Celebrating Mt. Kanla-on Day
The Mount Kanla-on Natural Park in Negros Island will officially launch its inaugural festival, dubbed “Halad kay Kang-Laon” in Sitio Guintubdan, Barangay Araal, La Carlota City today.
The event is in commemoration of the passage of the MKNP Act of 2001, or Republic Act 9154, which declared the former Mount Canlaon National Park as part of the National Integrated Protected Areas System of the Philippines. The La Carlota City government, led by Mayor Luis Jalandoni, will host the event while other government units covering the MKNP will also participate in the festival.
The passage of the MKNP Act was somehow controversial, primarily due to the inclusion of a provision on buffer zone, solely for geothermal energy development. Section 5 of RA 9154 sliced 169 hectares from the original boundary of the park and declared it as a buffer zone. In spite of the geothermal issue, I think, it is only appropriate to commemorate the approval of the MKNP Act as it offers other provisions that are promising, and some of these are now in place and being implemented by the Protected Area Management Board and the office of the Protected Area Superintendent of the Department of Environment and Natural Resources.
Since the NIPAS Act, or RA 7586, was passed in 1992, the Congress has separately declared only 13 out of more than 200 protected areas in the Philippines. The MKNP was, in fact, one of the 10 pilot sites for the implementation of the NIPAS Act under the World Bank funded Conservation of Priority Protected Areas Project of the DENR, from 1995 to 2002.
The PAMB, composed of representatives from different LGUs covering the MKNP and nongovernment and people's organizations, should also be recognized for effectively functioning as the site-based policy and administrative body of the protected area. It has enacted numerous pioneering regulations that are serving as examples for other protected areas in the country.
The MKNP PAMB has instituted co-management system with the cities of La Carlota and Bago for ecotourism development, while its enacted mountaineering policy is widely known. The different working committees of the PAMB are similarly functional.
The efforts of the PAMB would not be possible if not also for the support and guidance of the DENR. Since then, the different regional directors of the DENR Region 6 and later on Negros Island Region, one after the other, have been active as chair of the PAMB. In some protected areas, the presence of the PAMB chairperson could hardly be felt on the ground. Although some changes in the structure had been introduced by the DENR, it is important to note that the MKNP is one of the protected areas in the Philippines where the park office is in place and operational, and efficiently serving as the secretariat to the operations of the PAMB.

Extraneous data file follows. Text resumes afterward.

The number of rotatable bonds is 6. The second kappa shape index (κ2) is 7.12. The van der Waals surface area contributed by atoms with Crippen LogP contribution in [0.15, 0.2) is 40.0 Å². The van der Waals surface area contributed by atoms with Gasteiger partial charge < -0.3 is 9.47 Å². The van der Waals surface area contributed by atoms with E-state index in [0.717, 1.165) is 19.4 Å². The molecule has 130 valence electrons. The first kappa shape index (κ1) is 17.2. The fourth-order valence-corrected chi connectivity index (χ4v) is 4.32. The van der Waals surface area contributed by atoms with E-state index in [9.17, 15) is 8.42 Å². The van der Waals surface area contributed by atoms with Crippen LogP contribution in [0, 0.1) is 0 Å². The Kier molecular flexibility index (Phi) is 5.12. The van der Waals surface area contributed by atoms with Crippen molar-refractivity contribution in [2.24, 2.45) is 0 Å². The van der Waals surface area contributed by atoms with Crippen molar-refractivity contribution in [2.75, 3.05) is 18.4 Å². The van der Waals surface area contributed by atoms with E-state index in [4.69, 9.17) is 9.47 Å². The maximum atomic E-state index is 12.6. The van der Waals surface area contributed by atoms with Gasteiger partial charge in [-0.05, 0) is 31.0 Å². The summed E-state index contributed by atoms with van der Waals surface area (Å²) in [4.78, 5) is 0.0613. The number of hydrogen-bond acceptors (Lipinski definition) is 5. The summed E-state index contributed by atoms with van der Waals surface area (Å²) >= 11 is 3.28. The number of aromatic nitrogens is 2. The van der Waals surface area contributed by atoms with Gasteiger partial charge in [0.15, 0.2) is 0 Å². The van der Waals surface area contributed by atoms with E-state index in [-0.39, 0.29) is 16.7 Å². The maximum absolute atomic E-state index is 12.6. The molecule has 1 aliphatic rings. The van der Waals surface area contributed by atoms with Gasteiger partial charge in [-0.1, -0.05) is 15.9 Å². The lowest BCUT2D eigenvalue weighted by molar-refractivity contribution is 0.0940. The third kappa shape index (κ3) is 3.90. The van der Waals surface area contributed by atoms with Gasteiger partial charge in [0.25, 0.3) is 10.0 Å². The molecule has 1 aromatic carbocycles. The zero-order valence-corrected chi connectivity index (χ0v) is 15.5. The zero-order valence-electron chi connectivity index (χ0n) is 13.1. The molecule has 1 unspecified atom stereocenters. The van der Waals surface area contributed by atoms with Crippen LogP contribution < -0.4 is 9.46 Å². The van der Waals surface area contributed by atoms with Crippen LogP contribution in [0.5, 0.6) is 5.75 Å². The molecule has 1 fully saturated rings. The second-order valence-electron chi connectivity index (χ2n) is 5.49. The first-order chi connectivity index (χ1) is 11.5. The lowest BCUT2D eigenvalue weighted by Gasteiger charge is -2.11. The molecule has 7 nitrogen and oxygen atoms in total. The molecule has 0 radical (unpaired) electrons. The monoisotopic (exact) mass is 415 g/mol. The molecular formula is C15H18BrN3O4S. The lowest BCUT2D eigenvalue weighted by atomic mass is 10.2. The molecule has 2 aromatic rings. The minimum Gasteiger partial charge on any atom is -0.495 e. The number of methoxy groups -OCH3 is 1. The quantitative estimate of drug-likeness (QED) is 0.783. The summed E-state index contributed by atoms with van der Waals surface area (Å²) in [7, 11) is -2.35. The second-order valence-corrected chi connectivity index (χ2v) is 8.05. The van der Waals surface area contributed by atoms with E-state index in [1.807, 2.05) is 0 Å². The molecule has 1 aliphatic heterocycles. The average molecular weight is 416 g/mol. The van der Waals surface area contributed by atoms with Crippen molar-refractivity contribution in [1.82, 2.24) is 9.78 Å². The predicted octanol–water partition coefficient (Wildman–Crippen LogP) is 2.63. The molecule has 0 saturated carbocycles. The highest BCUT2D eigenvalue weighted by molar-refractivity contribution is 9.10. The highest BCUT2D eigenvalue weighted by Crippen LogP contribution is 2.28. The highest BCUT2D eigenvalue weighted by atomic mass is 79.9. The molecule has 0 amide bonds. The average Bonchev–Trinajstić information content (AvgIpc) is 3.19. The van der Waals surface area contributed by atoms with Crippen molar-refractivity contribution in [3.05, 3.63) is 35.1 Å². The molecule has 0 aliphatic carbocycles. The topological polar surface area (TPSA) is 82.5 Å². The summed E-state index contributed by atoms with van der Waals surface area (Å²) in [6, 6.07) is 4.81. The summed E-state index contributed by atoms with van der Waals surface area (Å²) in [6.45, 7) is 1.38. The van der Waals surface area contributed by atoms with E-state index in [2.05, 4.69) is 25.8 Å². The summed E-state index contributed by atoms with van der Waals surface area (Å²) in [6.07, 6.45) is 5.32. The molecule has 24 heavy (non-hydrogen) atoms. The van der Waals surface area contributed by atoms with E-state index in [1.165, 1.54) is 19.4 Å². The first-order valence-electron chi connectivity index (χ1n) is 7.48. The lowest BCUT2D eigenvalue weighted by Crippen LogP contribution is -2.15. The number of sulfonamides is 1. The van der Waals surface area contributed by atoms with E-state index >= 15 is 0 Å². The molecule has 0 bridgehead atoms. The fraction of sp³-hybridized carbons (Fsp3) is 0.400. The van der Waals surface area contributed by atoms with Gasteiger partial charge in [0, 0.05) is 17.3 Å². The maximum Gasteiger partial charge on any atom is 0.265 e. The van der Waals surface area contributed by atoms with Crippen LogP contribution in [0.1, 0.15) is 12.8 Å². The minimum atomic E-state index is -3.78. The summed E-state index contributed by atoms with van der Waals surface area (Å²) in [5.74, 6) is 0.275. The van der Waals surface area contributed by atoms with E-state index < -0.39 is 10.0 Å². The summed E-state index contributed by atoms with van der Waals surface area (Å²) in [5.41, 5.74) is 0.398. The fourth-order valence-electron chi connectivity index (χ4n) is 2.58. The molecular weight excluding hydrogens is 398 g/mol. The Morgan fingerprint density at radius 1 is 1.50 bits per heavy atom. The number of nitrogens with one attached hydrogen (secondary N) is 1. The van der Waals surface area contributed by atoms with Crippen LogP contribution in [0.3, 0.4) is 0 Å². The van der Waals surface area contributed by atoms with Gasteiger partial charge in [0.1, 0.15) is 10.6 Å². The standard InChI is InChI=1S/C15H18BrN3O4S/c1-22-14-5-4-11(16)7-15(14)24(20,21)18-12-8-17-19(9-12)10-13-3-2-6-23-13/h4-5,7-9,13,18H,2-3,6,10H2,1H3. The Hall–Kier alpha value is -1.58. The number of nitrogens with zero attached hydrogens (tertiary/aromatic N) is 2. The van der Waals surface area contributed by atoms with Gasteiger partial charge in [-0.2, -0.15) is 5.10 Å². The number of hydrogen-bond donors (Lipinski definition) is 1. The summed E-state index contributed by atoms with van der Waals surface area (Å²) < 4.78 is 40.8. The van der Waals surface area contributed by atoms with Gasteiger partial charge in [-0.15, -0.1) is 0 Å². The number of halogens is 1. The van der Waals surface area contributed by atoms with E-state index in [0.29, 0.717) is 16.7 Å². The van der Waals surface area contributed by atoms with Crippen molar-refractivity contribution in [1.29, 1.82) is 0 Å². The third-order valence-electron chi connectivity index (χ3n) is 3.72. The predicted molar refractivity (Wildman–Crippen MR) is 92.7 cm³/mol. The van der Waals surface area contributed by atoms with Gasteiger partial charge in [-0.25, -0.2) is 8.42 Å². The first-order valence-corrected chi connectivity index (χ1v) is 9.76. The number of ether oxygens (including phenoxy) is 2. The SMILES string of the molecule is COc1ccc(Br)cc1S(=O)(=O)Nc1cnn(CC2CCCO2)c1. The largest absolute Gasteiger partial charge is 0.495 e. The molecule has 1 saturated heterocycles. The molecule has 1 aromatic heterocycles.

RA 9154 requires the creation of a regular position for the PASu of the MKNP. As far as I know, such position was included when the DENR has implemented the rationalization of its structure and personnel, but the DENR Region 6 in Iloilo has retained the post. When the NIR was established, former DENR NIR director Al Orolfo designated the Community Environment and Natural Resources Office of Bago City as the PASu of the MKNP at the same time. This arrangement is still the same, to date.
What is even more interesting in the MKNP is the sustained participation of the different communities in the management of the area. The Kanla-on Green Brigades are still there in the forefront in biodiversity protection and monitoring, fire prevention and suppression, and guiding and porter services. Some communities are also engaged in forest restoration and implementation of non-destructive livelihood.
One of the remaining key issues in the MKNP is the presence of communities in the area with no land tenure security. Many of these communities are entitled to become tenured migrants and may avail of the Protected Area Community Resource Based Management Agreement with the DENR. This land tenure arrangement will serve as social buffer zone since communities are required to implement protection and restoration efforts in the MKNP. *
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